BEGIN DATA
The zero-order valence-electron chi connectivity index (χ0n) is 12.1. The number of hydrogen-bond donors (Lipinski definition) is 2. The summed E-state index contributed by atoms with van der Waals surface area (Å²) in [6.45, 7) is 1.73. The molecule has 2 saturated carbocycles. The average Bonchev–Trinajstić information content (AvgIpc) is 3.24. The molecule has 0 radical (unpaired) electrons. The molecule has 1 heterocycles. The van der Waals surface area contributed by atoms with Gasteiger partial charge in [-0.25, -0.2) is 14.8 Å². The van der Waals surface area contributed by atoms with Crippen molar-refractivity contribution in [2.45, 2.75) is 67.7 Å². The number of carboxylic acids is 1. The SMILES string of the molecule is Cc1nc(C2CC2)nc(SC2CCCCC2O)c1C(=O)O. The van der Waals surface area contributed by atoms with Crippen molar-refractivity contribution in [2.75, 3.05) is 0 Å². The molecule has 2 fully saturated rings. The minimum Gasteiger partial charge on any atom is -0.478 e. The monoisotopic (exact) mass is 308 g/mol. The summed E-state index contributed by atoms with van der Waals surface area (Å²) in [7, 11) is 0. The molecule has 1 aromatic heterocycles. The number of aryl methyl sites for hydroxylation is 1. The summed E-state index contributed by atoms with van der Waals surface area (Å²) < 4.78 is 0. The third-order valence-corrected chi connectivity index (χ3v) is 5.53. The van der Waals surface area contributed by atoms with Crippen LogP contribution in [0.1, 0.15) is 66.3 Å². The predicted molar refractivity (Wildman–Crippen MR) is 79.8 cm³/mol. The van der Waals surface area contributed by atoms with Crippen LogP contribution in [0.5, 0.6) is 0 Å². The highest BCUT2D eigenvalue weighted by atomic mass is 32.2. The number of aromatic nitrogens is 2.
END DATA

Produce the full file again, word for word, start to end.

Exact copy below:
The zero-order valence-electron chi connectivity index (χ0n) is 12.1. The number of hydrogen-bond donors (Lipinski definition) is 2. The summed E-state index contributed by atoms with van der Waals surface area (Å²) in [6.45, 7) is 1.73. The molecule has 2 saturated carbocycles. The average Bonchev–Trinajstić information content (AvgIpc) is 3.24. The molecule has 0 radical (unpaired) electrons. The molecule has 1 heterocycles. The van der Waals surface area contributed by atoms with Gasteiger partial charge in [-0.25, -0.2) is 14.8 Å². The van der Waals surface area contributed by atoms with Crippen molar-refractivity contribution in [2.45, 2.75) is 67.7 Å². The number of carboxylic acids is 1. The SMILES string of the molecule is Cc1nc(C2CC2)nc(SC2CCCCC2O)c1C(=O)O. The van der Waals surface area contributed by atoms with Crippen molar-refractivity contribution in [2.75, 3.05) is 0 Å². The molecule has 2 fully saturated rings. The minimum Gasteiger partial charge on any atom is -0.478 e. The monoisotopic (exact) mass is 308 g/mol. The summed E-state index contributed by atoms with van der Waals surface area (Å²) in [7, 11) is 0. The molecule has 1 aromatic heterocycles. The number of aryl methyl sites for hydroxylation is 1. The summed E-state index contributed by atoms with van der Waals surface area (Å²) < 4.78 is 0. The third-order valence-corrected chi connectivity index (χ3v) is 5.53. The van der Waals surface area contributed by atoms with Crippen LogP contribution in [0.1, 0.15) is 66.3 Å². The predicted molar refractivity (Wildman–Crippen MR) is 79.8 cm³/mol. The van der Waals surface area contributed by atoms with Crippen LogP contribution in [0.5, 0.6) is 0 Å². The highest BCUT2D eigenvalue weighted by atomic mass is 32.2. The number of aromatic nitrogens is 2.